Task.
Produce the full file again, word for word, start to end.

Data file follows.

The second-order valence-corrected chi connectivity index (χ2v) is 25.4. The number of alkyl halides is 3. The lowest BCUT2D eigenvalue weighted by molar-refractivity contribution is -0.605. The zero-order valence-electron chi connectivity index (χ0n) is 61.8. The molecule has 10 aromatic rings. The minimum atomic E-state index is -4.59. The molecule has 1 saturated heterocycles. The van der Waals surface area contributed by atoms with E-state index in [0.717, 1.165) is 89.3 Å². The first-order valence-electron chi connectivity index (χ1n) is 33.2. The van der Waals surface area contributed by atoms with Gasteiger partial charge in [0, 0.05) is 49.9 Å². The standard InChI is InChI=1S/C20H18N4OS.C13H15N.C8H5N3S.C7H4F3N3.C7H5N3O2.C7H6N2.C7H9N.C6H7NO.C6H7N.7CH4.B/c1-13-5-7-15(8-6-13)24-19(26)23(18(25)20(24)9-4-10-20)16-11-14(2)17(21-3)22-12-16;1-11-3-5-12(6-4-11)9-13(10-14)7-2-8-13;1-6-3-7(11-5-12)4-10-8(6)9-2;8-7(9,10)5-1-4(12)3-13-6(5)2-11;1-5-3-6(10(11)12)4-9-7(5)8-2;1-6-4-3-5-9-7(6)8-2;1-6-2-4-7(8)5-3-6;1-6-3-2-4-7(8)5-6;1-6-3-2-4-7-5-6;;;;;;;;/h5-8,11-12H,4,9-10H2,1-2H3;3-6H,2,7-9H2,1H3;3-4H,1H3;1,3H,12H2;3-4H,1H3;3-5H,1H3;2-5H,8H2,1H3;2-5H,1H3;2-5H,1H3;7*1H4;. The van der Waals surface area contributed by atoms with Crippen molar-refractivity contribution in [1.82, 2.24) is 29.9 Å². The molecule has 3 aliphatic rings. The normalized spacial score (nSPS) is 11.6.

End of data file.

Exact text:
The second-order valence-corrected chi connectivity index (χ2v) is 25.4. The number of alkyl halides is 3. The lowest BCUT2D eigenvalue weighted by molar-refractivity contribution is -0.605. The zero-order valence-electron chi connectivity index (χ0n) is 61.8. The molecule has 10 aromatic rings. The minimum atomic E-state index is -4.59. The molecule has 1 saturated heterocycles. The van der Waals surface area contributed by atoms with E-state index in [0.717, 1.165) is 89.3 Å². The first-order valence-electron chi connectivity index (χ1n) is 33.2. The van der Waals surface area contributed by atoms with Gasteiger partial charge in [0, 0.05) is 49.9 Å². The standard InChI is InChI=1S/C20H18N4OS.C13H15N.C8H5N3S.C7H4F3N3.C7H5N3O2.C7H6N2.C7H9N.C6H7NO.C6H7N.7CH4.B/c1-13-5-7-15(8-6-13)24-19(26)23(18(25)20(24)9-4-10-20)16-11-14(2)17(21-3)22-12-16;1-11-3-5-12(6-4-11)9-13(10-14)7-2-8-13;1-6-3-7(11-5-12)4-10-8(6)9-2;8-7(9,10)5-1-4(12)3-13-6(5)2-11;1-5-3-6(10(11)12)4-9-7(5)8-2;1-6-4-3-5-9-7(6)8-2;1-6-2-4-7(8)5-3-6;1-6-3-2-4-7(8)5-6;1-6-3-2-4-7-5-6;;;;;;;;/h5-8,11-12H,4,9-10H2,1-2H3;3-6H,2,7-9H2,1H3;3-4H,1H3;1,3H,12H2;3-4H,1H3;3-5H,1H3;2-5H,8H2,1H3;2-5H,1H3;2-5H,1H3;7*1H4;. The van der Waals surface area contributed by atoms with Crippen molar-refractivity contribution in [1.82, 2.24) is 29.9 Å². The molecule has 3 aliphatic rings. The normalized spacial score (nSPS) is 11.6.